She had lied.
Not just a white lie, but a blatant lie. . . that came right after doing something nice for her.
The hurt was deep, and I was confused.
And more than a little angry.
Have you ever been there? You want to do something with those feelings, but what?
Step into them.
My friend, Luann, calls this “feel/felt/found.”
Give yourself permission to feel them
Just this past weekend I spoke at a women’s conference, and I prayed with a woman.
“Why won’t these feelings go away?” she asked.
As she explained her feelings, I realized that she had never given herself permission to feel them.
They had been buried. . . alive.
As we prayed, I encouraged her to feel them. For the first time she held up those feelings openly and grieved the pain and the hurt. She acknowledged that it hurt, that it was unfair, that it wasn’t okay. Which allowed her to offer them up rather than push them down.
Which allowed healing to begin.
She described it as a weight lifted that she had carried for far too long.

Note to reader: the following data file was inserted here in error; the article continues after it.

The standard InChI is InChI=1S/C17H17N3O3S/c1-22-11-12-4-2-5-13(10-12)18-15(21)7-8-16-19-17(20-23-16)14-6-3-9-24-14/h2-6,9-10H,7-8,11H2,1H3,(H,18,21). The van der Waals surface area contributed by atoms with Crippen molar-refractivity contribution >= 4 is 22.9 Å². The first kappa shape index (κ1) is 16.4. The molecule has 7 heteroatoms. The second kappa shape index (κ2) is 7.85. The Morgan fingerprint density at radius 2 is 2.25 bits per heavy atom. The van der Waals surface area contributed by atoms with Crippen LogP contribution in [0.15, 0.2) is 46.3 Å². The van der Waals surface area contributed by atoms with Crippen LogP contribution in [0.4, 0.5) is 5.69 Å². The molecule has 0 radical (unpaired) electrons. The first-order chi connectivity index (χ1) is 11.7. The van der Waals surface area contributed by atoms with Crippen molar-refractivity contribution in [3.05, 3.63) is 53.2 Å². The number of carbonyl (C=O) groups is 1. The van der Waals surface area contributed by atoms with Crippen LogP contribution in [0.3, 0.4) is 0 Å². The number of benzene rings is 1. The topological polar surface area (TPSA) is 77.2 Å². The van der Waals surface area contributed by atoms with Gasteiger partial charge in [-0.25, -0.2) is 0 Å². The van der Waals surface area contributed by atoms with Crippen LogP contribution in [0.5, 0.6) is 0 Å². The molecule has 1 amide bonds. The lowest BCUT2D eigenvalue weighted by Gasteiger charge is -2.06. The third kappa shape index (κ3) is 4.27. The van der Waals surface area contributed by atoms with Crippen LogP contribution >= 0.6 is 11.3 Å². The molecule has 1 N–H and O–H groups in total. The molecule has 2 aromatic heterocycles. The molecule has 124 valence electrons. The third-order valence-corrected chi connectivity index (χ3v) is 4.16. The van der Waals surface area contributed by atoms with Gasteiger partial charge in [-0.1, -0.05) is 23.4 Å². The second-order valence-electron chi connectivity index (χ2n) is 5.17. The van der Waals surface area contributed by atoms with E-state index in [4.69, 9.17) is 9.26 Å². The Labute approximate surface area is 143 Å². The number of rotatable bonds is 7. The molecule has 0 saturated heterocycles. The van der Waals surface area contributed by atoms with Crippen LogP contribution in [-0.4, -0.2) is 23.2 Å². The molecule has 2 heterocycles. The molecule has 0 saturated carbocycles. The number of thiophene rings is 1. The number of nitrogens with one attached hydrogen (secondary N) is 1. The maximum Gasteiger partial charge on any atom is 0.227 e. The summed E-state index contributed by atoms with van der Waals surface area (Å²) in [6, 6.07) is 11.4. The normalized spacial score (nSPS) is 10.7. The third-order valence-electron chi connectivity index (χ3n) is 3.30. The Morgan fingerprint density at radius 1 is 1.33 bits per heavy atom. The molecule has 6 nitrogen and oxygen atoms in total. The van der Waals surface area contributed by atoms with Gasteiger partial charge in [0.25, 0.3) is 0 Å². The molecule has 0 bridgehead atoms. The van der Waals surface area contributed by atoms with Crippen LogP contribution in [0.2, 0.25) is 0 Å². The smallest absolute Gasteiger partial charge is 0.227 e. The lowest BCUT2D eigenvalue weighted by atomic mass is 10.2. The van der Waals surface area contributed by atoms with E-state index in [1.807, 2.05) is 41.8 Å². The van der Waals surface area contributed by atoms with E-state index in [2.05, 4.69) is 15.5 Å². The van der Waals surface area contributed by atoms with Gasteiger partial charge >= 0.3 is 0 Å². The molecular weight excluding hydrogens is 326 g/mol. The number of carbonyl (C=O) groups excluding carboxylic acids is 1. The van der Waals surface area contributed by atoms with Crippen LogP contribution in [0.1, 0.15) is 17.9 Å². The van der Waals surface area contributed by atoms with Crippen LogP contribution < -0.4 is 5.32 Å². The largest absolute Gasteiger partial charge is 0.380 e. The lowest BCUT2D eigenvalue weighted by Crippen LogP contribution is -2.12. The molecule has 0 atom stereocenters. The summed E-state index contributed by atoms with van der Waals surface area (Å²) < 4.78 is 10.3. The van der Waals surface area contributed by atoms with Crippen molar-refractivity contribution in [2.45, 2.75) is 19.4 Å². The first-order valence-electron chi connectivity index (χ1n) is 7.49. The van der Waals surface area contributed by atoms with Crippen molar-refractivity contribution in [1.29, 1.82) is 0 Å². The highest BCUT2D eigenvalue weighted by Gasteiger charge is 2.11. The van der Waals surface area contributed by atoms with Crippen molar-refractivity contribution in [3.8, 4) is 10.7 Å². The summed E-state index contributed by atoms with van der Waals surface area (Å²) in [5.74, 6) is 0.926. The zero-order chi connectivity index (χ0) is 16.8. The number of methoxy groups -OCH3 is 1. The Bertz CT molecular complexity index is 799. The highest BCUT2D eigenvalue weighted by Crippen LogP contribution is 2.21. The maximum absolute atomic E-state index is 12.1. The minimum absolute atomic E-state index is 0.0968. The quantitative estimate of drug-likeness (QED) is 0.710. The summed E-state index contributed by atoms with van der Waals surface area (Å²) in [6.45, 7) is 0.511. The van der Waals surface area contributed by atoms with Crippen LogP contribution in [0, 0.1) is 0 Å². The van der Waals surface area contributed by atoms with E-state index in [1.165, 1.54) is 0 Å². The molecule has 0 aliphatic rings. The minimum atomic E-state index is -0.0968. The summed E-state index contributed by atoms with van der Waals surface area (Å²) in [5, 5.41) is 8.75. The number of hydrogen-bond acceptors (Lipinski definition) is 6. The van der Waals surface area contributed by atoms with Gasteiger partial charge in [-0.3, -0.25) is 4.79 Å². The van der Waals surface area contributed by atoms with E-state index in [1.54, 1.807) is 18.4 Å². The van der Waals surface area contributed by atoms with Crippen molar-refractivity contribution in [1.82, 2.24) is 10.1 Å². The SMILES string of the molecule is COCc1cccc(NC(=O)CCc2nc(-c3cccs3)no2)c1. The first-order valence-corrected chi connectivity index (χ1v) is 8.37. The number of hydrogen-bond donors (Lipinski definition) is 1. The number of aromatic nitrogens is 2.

Remember a time you felt this before
Many times, in the heat of the moment, we can forget that we are strong. We’ve been through hard situations before, and we not only made it, but we grew through it.
When this person lied about me, it hurt my heart. But as I looked back, I remembered times when I had felt similar hurt, and with God’s help I was able to work through it.
Which helped me remember that I wasn’t alone. I had a Savior, close as a whisper, who empathized with my feelings, and even the temptations associated with them (Hebrews 4:15-16).
What is the bigger picture?
Sometimes broken people hurt others out of their brokenness. And God loves them. It wasn’t my job to fix her, or to say that what she did was okay, or try to make her see it my way. I could ask for compassion, and I could pray for her.
But He loves me too.
I didn’t have to linger in that hurt, or make it my identity. With the heat of emotion set aside, I could rest in Whose I was. That hurt lost its power as I saw God’s love for both of us, and rested in my portion.
What might this process (feel/felt/find) look like for you?
In Chapter Eight of The Mended Heart: God’s Healing for Your Broken Places, Suzie describes a playground of the mind. In what ways could you identify with her story?
Why do you struggle to “feel” it? What might happen if you allow yourself to feel it?